In 2006, I was asked to join the Yamaha XF file production team. XF files are MIDI files based on Yamaha’s “eXpanded General MIDI” format and enhanced with meta information like chords, lyrics, vocal types and information tags.
In addition to making the files, my job was to perform quality control (QC) on all of the files by providing in-depth feedback to several producers, create and maintain a substantial wiki of technical information related to production and help organize the thousands of files we produced. Essentially, my job was to work myself out of a job by working with our producers to create technically and musically perfect content…which I recently so I guess this can be categorized as a “success!”
Here are some excerpts from a few of my favorites, all sounds come from the Yamaha Tyros 2, no external processing.
Stevie Wonder, “Send One Your Love”
I just like how the melody and the harmonica came out. One of the hardest things about making these files is finding a good sound for the melody and then making it sound musical. Using the filter to change timbre, expression to gently fade notes and create articulation and paying close attention to the length of notes really help make it musical.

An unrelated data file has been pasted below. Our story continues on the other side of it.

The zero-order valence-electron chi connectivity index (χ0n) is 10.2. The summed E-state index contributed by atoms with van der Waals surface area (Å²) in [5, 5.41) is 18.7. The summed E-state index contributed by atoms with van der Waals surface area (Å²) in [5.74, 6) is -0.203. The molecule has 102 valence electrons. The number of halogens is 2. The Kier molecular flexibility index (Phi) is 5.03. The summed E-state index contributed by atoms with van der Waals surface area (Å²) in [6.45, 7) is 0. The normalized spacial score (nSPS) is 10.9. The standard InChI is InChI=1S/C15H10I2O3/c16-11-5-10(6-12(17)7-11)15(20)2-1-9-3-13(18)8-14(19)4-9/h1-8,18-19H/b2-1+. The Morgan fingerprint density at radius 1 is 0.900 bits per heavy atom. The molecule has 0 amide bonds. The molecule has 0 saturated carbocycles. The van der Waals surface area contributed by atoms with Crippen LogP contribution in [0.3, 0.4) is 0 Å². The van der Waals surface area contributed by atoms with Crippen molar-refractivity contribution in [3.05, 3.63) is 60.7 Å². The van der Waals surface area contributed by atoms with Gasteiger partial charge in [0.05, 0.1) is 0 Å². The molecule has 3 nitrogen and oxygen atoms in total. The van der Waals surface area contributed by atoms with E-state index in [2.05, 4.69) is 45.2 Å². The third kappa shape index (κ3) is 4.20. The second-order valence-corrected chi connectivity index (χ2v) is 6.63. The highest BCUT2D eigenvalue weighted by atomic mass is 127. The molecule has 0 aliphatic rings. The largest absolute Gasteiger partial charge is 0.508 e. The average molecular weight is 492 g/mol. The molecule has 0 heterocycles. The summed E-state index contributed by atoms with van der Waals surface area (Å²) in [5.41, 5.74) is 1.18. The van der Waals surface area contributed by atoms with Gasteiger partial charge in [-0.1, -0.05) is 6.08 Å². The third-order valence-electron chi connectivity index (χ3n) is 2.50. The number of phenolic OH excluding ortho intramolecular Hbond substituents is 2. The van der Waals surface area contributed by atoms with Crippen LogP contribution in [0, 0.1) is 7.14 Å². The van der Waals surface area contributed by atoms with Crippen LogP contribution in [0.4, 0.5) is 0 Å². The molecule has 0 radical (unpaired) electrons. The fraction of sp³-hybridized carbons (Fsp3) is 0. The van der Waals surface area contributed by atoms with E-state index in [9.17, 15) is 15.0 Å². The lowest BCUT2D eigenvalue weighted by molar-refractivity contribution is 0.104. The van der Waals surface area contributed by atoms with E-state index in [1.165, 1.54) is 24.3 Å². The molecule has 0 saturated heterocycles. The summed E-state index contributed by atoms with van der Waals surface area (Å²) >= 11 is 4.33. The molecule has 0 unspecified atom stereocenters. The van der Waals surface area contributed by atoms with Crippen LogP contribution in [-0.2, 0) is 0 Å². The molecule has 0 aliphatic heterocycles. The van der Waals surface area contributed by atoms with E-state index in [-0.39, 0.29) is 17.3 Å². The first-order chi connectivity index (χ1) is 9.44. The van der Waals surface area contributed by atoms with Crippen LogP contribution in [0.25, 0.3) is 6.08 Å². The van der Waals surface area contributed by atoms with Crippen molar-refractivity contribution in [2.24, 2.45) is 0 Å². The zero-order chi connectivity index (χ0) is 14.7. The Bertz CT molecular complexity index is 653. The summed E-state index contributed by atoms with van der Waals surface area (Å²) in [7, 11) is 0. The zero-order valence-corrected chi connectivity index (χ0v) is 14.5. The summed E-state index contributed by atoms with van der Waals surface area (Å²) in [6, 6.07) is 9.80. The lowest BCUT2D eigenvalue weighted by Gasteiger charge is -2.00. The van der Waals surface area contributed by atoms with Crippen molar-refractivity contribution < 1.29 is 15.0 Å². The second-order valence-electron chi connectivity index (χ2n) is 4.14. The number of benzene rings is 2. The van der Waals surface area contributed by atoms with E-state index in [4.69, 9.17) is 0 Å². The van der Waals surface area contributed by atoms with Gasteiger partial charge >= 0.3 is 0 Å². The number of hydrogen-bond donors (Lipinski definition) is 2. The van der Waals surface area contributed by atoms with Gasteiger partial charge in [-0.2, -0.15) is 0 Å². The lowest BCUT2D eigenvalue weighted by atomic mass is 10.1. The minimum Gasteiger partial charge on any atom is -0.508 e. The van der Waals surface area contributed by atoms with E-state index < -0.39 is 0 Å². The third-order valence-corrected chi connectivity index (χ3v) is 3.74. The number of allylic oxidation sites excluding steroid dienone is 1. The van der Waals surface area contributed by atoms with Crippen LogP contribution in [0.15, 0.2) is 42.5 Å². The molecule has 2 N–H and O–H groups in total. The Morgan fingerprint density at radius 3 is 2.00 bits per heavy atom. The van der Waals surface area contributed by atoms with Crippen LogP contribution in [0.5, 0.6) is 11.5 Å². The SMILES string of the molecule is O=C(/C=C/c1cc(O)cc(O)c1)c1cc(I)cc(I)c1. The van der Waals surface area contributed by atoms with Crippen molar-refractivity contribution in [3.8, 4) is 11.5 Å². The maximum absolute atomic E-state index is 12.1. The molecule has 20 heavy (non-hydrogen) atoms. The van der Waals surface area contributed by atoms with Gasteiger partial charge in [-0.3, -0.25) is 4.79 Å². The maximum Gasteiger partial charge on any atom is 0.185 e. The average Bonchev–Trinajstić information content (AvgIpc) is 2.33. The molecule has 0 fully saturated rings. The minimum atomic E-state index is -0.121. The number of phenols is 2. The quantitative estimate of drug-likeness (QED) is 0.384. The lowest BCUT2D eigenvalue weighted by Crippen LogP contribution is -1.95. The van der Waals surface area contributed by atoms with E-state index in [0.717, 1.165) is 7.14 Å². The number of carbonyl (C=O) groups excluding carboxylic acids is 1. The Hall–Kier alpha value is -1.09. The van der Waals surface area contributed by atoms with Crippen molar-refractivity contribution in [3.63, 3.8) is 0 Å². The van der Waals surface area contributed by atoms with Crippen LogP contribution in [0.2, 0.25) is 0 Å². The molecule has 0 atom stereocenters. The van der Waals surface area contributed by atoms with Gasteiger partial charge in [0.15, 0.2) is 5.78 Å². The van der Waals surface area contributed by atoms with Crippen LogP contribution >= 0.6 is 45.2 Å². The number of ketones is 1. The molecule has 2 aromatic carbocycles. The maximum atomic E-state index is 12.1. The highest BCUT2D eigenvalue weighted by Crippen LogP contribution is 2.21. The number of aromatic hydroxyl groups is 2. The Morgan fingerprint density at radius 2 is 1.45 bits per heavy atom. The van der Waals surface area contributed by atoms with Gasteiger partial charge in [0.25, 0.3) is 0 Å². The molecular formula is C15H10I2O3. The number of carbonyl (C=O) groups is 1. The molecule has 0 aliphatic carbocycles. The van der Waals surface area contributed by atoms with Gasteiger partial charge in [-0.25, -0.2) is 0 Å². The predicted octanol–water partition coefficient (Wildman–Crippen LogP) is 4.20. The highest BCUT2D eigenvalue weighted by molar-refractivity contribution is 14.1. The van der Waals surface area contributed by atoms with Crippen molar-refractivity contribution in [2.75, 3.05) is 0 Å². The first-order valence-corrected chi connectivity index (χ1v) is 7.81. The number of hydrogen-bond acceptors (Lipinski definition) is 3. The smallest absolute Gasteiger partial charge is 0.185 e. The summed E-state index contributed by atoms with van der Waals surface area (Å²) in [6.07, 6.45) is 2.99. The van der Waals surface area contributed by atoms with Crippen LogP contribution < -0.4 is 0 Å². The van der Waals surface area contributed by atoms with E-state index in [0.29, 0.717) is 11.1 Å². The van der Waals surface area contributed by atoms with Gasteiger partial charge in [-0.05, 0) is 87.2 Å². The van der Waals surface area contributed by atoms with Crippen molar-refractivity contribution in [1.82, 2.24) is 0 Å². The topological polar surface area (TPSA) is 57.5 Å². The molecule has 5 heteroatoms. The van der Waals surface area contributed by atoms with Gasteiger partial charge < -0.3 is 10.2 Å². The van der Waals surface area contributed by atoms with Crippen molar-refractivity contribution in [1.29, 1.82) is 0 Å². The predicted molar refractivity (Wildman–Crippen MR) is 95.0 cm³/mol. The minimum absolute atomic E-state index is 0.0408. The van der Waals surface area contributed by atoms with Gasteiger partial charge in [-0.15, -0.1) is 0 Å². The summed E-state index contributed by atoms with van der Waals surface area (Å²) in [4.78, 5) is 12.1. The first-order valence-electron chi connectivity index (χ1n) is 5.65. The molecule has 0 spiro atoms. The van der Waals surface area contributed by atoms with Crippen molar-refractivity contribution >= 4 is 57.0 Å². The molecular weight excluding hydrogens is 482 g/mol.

The Who, “Who Are You?”
I don’t mind saying what an utterly difficult tune this was to pull of in MIDI. Not only is it a long tune but there are so many little changes that occur in all parts from bar to bar. I guess that’s real music played by real people for you! What I like about this excerpt is how the guitar solo turned out. It’s really difficult to get fast, repeated notes to sound natural, especially when we don’t have the benefit of many velocity-switched layers.
Missouri University Fight Song, “Every True Son”
This was part of a larger project to recreate each of the top ranked college football team’s fight songs. What I like most about this file is how “big” it sounds even though there are only ever 32 notes playing (as opposed to the 200-300 people playing in the marching band.) The key: lots of non-static detuning.